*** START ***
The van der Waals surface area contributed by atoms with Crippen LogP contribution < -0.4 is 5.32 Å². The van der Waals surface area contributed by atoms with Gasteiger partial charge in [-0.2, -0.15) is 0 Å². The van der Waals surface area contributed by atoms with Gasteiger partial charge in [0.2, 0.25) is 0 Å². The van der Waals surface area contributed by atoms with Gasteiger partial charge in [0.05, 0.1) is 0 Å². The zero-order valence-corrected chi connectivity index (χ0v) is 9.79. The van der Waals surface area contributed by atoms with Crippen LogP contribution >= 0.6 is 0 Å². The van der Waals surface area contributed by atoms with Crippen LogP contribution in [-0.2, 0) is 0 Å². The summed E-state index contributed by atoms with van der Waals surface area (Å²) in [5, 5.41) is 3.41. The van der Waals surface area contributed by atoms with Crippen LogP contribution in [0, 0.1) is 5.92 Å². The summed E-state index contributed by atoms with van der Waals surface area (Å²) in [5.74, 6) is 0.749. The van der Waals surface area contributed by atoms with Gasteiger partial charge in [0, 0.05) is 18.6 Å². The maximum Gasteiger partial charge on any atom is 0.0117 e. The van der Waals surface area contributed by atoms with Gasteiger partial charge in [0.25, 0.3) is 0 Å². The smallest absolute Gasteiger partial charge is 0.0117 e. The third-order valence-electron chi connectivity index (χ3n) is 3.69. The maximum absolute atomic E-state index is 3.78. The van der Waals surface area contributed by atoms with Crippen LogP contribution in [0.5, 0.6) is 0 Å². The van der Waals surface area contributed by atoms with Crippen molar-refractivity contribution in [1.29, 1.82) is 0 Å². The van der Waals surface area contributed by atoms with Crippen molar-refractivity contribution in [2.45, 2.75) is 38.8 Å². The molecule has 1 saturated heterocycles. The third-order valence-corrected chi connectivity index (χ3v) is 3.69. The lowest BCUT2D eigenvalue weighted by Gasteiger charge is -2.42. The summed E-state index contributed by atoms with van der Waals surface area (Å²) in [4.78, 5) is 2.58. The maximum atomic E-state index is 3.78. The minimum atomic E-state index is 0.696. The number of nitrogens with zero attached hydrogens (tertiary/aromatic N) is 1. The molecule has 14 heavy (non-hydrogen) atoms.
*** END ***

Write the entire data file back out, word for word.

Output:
The van der Waals surface area contributed by atoms with Crippen LogP contribution < -0.4 is 5.32 Å². The van der Waals surface area contributed by atoms with Gasteiger partial charge in [-0.2, -0.15) is 0 Å². The van der Waals surface area contributed by atoms with Gasteiger partial charge in [0.2, 0.25) is 0 Å². The van der Waals surface area contributed by atoms with Gasteiger partial charge in [0.05, 0.1) is 0 Å². The zero-order valence-corrected chi connectivity index (χ0v) is 9.79. The van der Waals surface area contributed by atoms with Crippen LogP contribution >= 0.6 is 0 Å². The van der Waals surface area contributed by atoms with Crippen LogP contribution in [-0.2, 0) is 0 Å². The summed E-state index contributed by atoms with van der Waals surface area (Å²) in [5, 5.41) is 3.41. The van der Waals surface area contributed by atoms with Crippen LogP contribution in [0, 0.1) is 5.92 Å². The summed E-state index contributed by atoms with van der Waals surface area (Å²) in [5.74, 6) is 0.749. The van der Waals surface area contributed by atoms with Gasteiger partial charge in [0, 0.05) is 18.6 Å². The maximum Gasteiger partial charge on any atom is 0.0117 e. The van der Waals surface area contributed by atoms with Gasteiger partial charge in [0.25, 0.3) is 0 Å². The smallest absolute Gasteiger partial charge is 0.0117 e. The third-order valence-electron chi connectivity index (χ3n) is 3.69. The maximum absolute atomic E-state index is 3.78. The van der Waals surface area contributed by atoms with Crippen LogP contribution in [0.5, 0.6) is 0 Å². The van der Waals surface area contributed by atoms with Crippen molar-refractivity contribution in [1.29, 1.82) is 0 Å². The van der Waals surface area contributed by atoms with Crippen molar-refractivity contribution in [2.45, 2.75) is 38.8 Å². The molecule has 1 saturated heterocycles. The third-order valence-corrected chi connectivity index (χ3v) is 3.69. The lowest BCUT2D eigenvalue weighted by Gasteiger charge is -2.42. The summed E-state index contributed by atoms with van der Waals surface area (Å²) in [4.78, 5) is 2.58. The maximum atomic E-state index is 3.78. The minimum atomic E-state index is 0.696. The number of nitrogens with zero attached hydrogens (tertiary/aromatic N) is 1. The molecule has 14 heavy (non-hydrogen) atoms.